Britain’s House of Commons has rejected a plan to hold more indicative votes on Brexit.
MPs were tied on the amendment, voting 310-310 but Speaker John Bercow voted against it in accordance with the conventions of the House. Mr Bercow said the last time a vote in the Commons ended in a tie was in 1993.
It came as Prime Minister Theresa May met opposition leader Jeremy Corbyn to seek a way out of a Brexit stalemate, a gamble that could see a European Union divorce deal finally clear parliament but also tear her party apart.
Both sides described the talks as “constructive”.
The United Kingdom was supposed to leave the EU last Friday, but, nearly three years after Britons narrowly voted for Brexit in a referendum, it is still unclear how, when or even whether it will quit the bloc.
After her EU withdrawal deal was rejected three times by MPs, with parliament and her Conservative Party hopelessly divided over Brexit, Mrs May said she would talk to the Labour Party leader in a bid to overcome what is now a national crisis.
“There are actually a number of areas we agree on in relation to Brexit … what we want to do now is to find a way forward that can command the support of this House and deliver on Brexit,” Mrs May told parliament.
However, by approaching Mr Corbyn, a veteran socialist loathed by many of Mrs May’s Conservatives and mocked by Mrs May herself as unfit to govern, she risks further inflaming divisions in her party.
Two junior ministers quit on Wednesday.
“It now seems that you and your cabinet have decided that a deal — cooked up with a Marxist who has never once in his political life put British interests first — is better than ‘no-deal’,” Nigel Adams said as he resigned as a minister for Wales.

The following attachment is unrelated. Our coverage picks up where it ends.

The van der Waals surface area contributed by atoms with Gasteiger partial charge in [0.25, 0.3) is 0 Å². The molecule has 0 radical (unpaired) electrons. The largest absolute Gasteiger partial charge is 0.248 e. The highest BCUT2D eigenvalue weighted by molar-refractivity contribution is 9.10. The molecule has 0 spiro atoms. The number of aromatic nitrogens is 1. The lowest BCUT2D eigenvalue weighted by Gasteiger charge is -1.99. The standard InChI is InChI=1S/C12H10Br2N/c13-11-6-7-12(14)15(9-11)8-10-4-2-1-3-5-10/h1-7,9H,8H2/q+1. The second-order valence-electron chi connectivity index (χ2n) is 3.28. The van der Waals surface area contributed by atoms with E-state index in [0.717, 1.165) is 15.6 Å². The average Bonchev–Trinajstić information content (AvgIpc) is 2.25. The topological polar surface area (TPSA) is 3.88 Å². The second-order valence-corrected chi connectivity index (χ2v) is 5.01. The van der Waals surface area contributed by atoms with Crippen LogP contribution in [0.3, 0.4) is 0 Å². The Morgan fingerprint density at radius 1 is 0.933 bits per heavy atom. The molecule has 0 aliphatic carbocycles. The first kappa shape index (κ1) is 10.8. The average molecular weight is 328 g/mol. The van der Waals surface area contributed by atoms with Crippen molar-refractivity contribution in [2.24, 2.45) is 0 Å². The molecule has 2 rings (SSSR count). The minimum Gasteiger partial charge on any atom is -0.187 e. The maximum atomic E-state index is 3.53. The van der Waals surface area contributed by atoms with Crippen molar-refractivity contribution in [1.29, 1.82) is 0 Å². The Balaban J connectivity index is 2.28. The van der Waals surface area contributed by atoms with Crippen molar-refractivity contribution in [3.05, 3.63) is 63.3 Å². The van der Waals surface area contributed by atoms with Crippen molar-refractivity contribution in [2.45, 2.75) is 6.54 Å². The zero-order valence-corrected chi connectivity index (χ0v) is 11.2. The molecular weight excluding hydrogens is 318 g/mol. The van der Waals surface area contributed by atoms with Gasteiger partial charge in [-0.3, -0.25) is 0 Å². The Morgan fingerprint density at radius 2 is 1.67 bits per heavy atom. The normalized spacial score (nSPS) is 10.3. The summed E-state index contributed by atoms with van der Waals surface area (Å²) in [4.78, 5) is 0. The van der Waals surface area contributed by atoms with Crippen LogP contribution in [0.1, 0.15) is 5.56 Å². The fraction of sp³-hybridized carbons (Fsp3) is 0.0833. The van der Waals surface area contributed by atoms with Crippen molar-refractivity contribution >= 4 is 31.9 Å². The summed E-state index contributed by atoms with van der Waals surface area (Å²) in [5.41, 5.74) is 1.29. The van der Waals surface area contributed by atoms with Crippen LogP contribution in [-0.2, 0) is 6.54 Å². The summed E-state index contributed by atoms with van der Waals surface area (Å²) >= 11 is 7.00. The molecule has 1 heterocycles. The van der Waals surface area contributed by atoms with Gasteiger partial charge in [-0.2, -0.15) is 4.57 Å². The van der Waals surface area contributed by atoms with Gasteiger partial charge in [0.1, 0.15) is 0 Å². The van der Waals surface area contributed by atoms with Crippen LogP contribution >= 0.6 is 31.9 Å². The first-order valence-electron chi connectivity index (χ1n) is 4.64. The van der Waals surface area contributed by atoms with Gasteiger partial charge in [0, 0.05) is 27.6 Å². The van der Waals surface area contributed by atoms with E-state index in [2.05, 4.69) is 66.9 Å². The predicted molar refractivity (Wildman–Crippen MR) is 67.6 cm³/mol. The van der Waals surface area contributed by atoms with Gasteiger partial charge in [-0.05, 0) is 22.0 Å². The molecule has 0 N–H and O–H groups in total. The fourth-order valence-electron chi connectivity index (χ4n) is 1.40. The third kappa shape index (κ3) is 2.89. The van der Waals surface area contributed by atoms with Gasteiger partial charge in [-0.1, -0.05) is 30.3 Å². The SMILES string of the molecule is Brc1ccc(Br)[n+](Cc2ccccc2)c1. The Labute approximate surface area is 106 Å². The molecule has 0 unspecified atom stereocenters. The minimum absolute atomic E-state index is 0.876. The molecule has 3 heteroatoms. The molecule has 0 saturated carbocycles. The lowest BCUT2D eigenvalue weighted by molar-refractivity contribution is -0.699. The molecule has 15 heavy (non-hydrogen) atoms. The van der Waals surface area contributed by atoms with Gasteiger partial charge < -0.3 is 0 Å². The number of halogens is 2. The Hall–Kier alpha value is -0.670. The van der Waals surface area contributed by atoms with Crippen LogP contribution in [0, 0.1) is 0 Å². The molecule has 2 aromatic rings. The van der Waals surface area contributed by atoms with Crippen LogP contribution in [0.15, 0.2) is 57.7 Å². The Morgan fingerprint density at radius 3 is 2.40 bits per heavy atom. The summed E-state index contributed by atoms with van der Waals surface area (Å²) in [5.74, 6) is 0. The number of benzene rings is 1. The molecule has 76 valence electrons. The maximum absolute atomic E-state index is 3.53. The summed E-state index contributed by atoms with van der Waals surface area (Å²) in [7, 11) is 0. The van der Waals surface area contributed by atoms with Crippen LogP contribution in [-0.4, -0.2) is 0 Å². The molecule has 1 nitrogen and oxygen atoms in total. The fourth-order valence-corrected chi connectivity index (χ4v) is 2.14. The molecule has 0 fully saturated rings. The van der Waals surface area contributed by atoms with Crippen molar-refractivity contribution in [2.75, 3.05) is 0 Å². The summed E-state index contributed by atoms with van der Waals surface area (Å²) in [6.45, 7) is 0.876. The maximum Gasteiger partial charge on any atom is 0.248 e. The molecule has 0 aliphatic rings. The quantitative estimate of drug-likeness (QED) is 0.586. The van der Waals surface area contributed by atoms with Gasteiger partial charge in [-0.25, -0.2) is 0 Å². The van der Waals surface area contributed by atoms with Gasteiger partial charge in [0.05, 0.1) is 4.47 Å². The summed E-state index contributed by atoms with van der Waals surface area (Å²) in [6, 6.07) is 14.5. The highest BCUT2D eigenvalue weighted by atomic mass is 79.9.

Mrs May turned to Labour after a hardcore Eurosceptic group of Conservatives repeatedly rejected her divorce deal, saying it would leave Britain a “vassal state”.
Labour wants to stay in a customs union with the EU, raising the likelihood of a “soft” Brexit option that keeps Britain’s economy closely aligned to the world’s biggest trading bloc.
Brexit Secretary Stephen Barclay said the government would accept a soft Brexit if parliament voted for it.
Mrs May said on Tuesday she would seek “as short as possible” a delay to the current Brexit date of April 12, having repeatedly said she did not want Britain to have to take part in European parliament elections on May 23.
Irish Prime Minister Leo Varadkar said he believed EU leaders were open to further delay and German Chancellor Angela Merkel said she would “fight until the last minute” for an orderly British exit.
But European Commission president Jean-Claude Juncker said Britain would not get any further short delays unless its parliament ratified a deal by April 12 — the date set by EU leaders as the effective cut-off for avoiding the European parliament elections.
Meanwhile Bank of England governor Mark Carney warned on Wednesday that Britain still faced an “alarmingly high” risk of a no-deal Brexit, which could happen suddenly and by accident without politicians fully intending it.
The idea, promoted by some Brexit supporters, that Britain could effectively trade on World Trade Organisation terms with zero tariffs after a no-deal Brexit was “absolute nonsense”, Mr Carney added in the interview with broadcaster Sky News.
Mr Carney said that as long ago as August last year, he had described the chance of Britain leaving the EU without any transition deal as uncomfortably high.
“It’s alarmingly high now,” he said.